The instability, not to mention an economy calibrating itself to a new existence without the billions of NGOs, embassies and contractors, has drained Kabul’s rhythm; Markets are still open, but many high-end stores are closed.
Apart from the blocked currency reserves, the world powers have only limited access to the huge sums of aid that are normally given to the Afghan state. The International Monetary Fund was set on Monday to grant Kabul around $ 460 million in Special Drawing Rights, or SDRs, a reserve that the government can convert into hard currencies, including the US dollar. But pressure from US lawmakers pushed the IMF to put the plan on hold.
“As always, the IMF is guided by the views of the international community,” an IMF spokesman said in a statement on Thursday. “There is currently uncertainty in the international community about the recognition of a government in Afghanistan, which means that the country has no access to SDR or other IMF resources.”
The governments hope to use financial aid to pressure the Taliban to make concessions.
“Let’s say the Taliban come in and behave properly. It is possible that the US could lift the sanctions altogether or gradually, ”said Brian O’Toole, a former Treasury Department official responsible for control of foreign assets known as OFAC.
If not, however, the US would have a hard time ensuring that the sanctions did not interfere with the humanitarian aid the country desperately needs.
“Normal humanitarian exemptions usually include a caveat that they don’t apply when you’re dealing with a terrorist group, which makes sense,” he said. “But that doesn’t make sense here because the government is a terrorist group. Because so much of this stuff is pulled out through us [Treasury officials] have to work harder than they normally would to facilitate and encourage humanitarian transactions. “
But Smith believes this is a non-runner.
“It will be a tool for negotiation in the short term,” he said. “But this notion that the Taliban will become the kind of government we want because of financial pressure, ignores the huge amount of informal money that sloshes around in the war zone.”
Although much of the focus has been on drug trafficking related to the country’s opium production, the Taliban’s true source of income has been taxing legal goods, from fuels to cigarettes to cars and minerals, all of which travel through Afghanistan to its neighbors. said David Mansfield, an Afghanistan analyst who advises the Overseas Development Institute and has researched the informal economy.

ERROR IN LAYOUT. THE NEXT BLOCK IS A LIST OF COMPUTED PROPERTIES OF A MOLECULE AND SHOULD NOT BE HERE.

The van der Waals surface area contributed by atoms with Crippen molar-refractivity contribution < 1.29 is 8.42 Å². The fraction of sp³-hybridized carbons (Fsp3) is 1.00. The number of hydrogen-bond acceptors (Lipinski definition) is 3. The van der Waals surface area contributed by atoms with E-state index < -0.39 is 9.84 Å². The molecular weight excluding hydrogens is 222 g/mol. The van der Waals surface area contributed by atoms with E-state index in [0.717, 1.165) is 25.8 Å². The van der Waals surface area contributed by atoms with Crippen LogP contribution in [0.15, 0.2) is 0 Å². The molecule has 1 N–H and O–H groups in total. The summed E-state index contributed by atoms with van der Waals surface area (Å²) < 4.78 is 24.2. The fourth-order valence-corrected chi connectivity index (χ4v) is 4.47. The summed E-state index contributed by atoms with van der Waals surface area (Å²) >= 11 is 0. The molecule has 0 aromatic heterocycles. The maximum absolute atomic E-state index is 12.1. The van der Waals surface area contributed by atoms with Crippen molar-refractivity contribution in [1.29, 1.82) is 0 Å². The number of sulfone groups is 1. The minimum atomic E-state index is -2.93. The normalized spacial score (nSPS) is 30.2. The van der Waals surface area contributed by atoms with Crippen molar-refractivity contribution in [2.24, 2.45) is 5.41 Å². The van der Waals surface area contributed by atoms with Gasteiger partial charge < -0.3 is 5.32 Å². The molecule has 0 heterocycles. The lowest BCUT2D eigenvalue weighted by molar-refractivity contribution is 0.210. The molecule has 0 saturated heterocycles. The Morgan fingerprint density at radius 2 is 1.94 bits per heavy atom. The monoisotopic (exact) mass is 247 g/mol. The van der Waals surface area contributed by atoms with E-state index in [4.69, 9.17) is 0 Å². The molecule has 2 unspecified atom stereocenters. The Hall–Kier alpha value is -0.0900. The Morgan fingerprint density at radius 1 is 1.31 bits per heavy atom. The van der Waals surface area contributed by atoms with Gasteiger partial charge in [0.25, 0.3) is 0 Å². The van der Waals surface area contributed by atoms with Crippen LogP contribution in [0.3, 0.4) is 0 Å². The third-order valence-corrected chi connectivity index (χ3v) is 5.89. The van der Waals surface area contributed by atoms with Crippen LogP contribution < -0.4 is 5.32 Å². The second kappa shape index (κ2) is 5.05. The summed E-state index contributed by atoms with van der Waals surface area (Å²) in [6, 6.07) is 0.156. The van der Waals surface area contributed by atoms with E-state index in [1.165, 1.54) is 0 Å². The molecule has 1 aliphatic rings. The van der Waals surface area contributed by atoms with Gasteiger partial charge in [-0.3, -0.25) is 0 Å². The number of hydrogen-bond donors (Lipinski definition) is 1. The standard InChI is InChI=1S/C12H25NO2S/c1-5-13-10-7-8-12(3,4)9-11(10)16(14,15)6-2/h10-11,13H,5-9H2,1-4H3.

This is especially true in the provinces in which the development aid flowing from Kabul has long been overshadowed by the literal economic activity: In the southwestern province of Nimruz on the border with Iran, for example, the Taliban collect 225 million US dollars in taxes every year of around $ 2.2 billion in retail.
Trade inflows like this have been enough for the Taliban as insurgents, but there are also indications that the group could run the state cheaper than the government it replaced.
For one thing, it would not have to spend 5 to 6 billion US dollars on security personnel and – at least before its takeover – proved to be less for sale in the areas under its control than the corrupt state of the fled President Ashraf Ghani the land.
“Government people would shake you at gunpoint while the Taliban had a more centralized customs system,” said Smith.
Much also depends on neighboring countries, especially China, which has already forged ties with the group and wants to continue trading, despite fears that the recent Taliban victory will fuel extremism across the region. Last month, Taliban co-founder Abdul Ghani Baradar traveled to Tianjin, a port city near Beijing, and met with Chinese Foreign Minister Wang Yi. China has “always been a reliable friend of the Afghan people”.
But it is also about which state the Taliban want, said Mansfield.
“If the terms they demand are completely inedible, they may head for a minimalist position like it was in the 1990s with five or six boys – a small militia – sitting around the district headquarters with no health and safety services Educational offer – a focus only on safety, ”he said.
“If that is the case, we will likely see a refugee exodus, an economic crisis and hyperinflation.”
In the meantime, Ahmady said, the banks could not deliver dollars to customers, a situation he said had nothing to do with the central back or its staff but was a result of the sanctions policy.
“The Taliban and their supporters should have foreseen this outcome. The Taliban won militarily – but now they have to rule, ”he tweeted.
“It is not easy.”